Rabbits are not our problem. Our fence isn’t rabbit proof, nor do we have any prevention methods if they came eating, but they don’t seem to be that interested. Mammals in general tend to leave us alone, except for the odd squirrel that eats half a tomato and skitters away. The banes of my existence are the iridescent brown and green Japanese beetles and the terrifying tomato hornworms. The former is a common and devastating pest that is easy enough to find in the early morning and shake off into a dish of soapy water. They cluster in dozens around rosebuds, on sweet potato leaves and okra plants, “skeletonizing” the leaves they find. They seem to be constantly mating, so one often kills them in the middle of conjugal bliss. On a scale of one to nightmarish, they are not very scary. The beetles are annoying and destructive, but easy to kill and with the proper number of legs.
The tomato hornworm is a light green, fat, smooth and squishy caterpillar of a hawk moth so named for a big horn that protrudes from its end. It blends perfectly with the color of the tomato stalks and so it can grow huge and eat up your whole tomato plant before you can find it. When you do, the worm is massive; five inches long and ¾ inch diameter with a little spiraled head and too many super gripping feet. I hate these repulsive bugs. I planted these tomatoes, cared for them, clipped off suckers, spent endless hours trellising them, and to see them devoured is painful. Pulling the vile beast of our poor destroyed tomatoes requires gloves, trowels, a bullet proof vest, and astronaut level steeliness. The best method of containment is to stick them in a mason jar and let them excrete themselves dead. Once I made the fatal mistake of slicing one with my clippers and out poured pure fluorescent green slime. Still the hornworm refused to release its titan grip on the plant so Kristen and I watched horrified as the severed animal bled out, dripping its innards all over the floor.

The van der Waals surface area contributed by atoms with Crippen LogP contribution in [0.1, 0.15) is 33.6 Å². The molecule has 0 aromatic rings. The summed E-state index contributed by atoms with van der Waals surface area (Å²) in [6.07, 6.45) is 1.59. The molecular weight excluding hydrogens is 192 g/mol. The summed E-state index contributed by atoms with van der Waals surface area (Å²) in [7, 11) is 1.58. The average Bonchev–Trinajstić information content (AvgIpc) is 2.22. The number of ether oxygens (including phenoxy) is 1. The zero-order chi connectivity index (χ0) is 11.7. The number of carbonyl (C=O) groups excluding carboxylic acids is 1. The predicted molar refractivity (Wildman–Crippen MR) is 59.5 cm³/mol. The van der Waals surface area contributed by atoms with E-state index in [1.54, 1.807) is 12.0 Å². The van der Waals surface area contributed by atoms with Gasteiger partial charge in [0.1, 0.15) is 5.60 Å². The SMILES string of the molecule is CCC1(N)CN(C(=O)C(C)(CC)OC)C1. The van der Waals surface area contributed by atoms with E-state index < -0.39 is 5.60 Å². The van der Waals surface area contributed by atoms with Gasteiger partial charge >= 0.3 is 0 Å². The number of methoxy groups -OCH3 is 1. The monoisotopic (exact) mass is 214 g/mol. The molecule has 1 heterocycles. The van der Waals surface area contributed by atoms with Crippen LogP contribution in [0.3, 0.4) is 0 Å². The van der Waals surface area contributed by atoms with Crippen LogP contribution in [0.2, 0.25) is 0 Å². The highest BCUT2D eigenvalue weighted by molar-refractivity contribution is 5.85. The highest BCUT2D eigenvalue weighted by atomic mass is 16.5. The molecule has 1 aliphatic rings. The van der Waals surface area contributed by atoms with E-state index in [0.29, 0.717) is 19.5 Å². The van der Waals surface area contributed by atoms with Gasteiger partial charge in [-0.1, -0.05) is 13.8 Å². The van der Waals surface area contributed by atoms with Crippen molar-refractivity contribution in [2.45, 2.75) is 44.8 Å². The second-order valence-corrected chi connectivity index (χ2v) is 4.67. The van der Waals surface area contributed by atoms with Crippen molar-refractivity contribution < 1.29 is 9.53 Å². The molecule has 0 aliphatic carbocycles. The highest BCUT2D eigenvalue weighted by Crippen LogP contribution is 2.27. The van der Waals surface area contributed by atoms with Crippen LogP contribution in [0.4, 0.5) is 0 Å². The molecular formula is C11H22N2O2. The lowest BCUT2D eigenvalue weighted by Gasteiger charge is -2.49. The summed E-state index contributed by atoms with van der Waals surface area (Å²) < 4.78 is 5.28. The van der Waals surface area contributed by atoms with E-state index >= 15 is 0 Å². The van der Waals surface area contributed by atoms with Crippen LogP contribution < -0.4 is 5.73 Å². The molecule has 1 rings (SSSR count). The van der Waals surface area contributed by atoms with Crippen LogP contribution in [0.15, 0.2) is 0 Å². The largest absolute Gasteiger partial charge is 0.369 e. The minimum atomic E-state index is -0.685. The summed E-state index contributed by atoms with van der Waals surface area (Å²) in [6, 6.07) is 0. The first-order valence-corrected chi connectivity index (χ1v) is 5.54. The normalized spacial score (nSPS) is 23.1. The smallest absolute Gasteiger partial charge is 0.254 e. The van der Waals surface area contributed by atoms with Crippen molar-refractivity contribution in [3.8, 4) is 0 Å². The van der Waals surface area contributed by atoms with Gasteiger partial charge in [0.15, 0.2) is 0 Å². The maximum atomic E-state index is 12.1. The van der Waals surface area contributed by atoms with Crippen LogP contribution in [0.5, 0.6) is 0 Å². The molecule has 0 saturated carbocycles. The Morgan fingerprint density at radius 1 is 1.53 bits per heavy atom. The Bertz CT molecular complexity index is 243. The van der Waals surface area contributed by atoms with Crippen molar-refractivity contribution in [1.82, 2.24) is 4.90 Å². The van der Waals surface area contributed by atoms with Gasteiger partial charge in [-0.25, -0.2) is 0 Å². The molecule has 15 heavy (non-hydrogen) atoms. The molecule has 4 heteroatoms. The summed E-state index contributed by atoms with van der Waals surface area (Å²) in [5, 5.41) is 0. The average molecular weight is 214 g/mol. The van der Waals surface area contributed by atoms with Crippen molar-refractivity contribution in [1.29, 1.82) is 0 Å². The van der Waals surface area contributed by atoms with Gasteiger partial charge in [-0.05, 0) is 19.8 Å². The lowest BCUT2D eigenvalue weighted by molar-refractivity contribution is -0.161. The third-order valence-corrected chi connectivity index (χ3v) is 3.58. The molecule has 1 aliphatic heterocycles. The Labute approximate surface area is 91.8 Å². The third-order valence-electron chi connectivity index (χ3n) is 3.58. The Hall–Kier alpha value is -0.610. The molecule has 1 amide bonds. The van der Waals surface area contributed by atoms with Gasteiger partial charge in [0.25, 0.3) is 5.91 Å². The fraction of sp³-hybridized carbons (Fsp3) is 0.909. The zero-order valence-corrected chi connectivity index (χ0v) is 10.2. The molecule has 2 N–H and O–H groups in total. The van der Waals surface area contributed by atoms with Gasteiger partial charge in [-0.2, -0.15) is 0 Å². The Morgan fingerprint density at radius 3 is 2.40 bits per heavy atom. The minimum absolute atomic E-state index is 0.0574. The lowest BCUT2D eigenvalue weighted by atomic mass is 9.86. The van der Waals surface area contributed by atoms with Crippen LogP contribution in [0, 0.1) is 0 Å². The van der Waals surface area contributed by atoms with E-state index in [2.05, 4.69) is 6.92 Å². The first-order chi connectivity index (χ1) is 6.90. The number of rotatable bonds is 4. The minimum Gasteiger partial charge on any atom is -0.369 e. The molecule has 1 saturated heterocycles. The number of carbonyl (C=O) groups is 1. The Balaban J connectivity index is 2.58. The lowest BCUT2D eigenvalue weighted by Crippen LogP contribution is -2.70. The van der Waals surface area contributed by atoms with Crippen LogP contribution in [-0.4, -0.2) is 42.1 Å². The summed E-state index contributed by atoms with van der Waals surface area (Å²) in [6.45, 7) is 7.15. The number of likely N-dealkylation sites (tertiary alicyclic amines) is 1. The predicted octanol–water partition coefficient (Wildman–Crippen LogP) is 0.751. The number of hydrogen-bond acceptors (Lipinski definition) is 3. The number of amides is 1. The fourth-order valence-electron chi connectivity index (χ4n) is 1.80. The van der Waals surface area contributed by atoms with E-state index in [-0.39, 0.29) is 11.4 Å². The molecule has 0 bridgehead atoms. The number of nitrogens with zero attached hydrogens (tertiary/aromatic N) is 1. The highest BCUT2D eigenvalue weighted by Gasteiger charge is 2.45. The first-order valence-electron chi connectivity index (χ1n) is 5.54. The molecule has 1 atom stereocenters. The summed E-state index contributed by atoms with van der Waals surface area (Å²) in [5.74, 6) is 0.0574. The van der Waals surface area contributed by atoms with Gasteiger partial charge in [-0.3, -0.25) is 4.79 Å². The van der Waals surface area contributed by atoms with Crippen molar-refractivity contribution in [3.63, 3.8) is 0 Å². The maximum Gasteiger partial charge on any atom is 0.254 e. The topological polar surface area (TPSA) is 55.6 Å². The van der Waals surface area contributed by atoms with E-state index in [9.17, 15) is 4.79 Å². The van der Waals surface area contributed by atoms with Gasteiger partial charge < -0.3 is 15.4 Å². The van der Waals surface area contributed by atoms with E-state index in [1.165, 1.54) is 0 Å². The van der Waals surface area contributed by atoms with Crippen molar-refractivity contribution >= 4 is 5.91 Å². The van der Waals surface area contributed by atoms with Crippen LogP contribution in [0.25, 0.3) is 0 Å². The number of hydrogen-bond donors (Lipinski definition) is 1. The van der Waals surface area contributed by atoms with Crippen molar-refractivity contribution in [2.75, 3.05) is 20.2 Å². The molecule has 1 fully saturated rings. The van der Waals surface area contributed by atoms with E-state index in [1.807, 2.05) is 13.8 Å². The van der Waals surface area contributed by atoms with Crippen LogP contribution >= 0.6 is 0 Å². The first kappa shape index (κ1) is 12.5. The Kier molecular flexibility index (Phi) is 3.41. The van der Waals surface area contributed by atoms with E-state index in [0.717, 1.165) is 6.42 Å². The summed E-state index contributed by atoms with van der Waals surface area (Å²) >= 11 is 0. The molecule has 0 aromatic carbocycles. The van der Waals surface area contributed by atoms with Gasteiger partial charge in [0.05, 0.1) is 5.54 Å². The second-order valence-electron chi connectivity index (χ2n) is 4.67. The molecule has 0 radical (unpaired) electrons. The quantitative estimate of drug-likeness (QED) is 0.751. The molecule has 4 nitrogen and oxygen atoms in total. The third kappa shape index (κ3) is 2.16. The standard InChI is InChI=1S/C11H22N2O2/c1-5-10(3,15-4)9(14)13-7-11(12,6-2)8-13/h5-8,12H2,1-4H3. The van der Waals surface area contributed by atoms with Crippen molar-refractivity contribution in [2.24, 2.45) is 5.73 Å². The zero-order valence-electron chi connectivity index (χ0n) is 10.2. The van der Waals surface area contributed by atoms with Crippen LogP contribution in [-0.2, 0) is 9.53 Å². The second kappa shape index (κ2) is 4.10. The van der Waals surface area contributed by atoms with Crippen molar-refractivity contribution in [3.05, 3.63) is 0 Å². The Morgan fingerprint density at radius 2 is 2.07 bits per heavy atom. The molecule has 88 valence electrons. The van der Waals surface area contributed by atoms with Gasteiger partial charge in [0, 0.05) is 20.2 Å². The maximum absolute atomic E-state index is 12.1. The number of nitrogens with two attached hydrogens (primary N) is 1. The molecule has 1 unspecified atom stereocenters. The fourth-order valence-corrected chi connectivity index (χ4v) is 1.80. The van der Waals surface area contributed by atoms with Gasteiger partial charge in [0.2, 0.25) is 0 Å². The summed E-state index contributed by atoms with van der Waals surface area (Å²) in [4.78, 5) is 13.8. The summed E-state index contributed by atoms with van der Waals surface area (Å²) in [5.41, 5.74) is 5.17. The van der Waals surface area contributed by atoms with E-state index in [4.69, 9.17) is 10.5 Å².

Some of the kids are masters at hornworm removal and incarceration (Qhasia and Richard, I’m looking at you) though some, like me, gag, squeal, and throw the worms all over the place. These days late in the summer most of the hornworms one finds are covered with dozens of little oblong eggsacks, making them even more disgusting than anyone could have dreamed. At first, we went crazy when we saw the egg-carrying beasts, thinking they were birthing a new generation of monsters. We were mistaken. Those eggsacks are soldiers on our side of the war: parasitic wasps lay their eggs in the worms, inject the worms with a virus that prevents the worm from rejecting the eggs, which then eat and kill the worm. This summer has been full of surprises and revelations, but my support and love of parasitic wasps may top the list.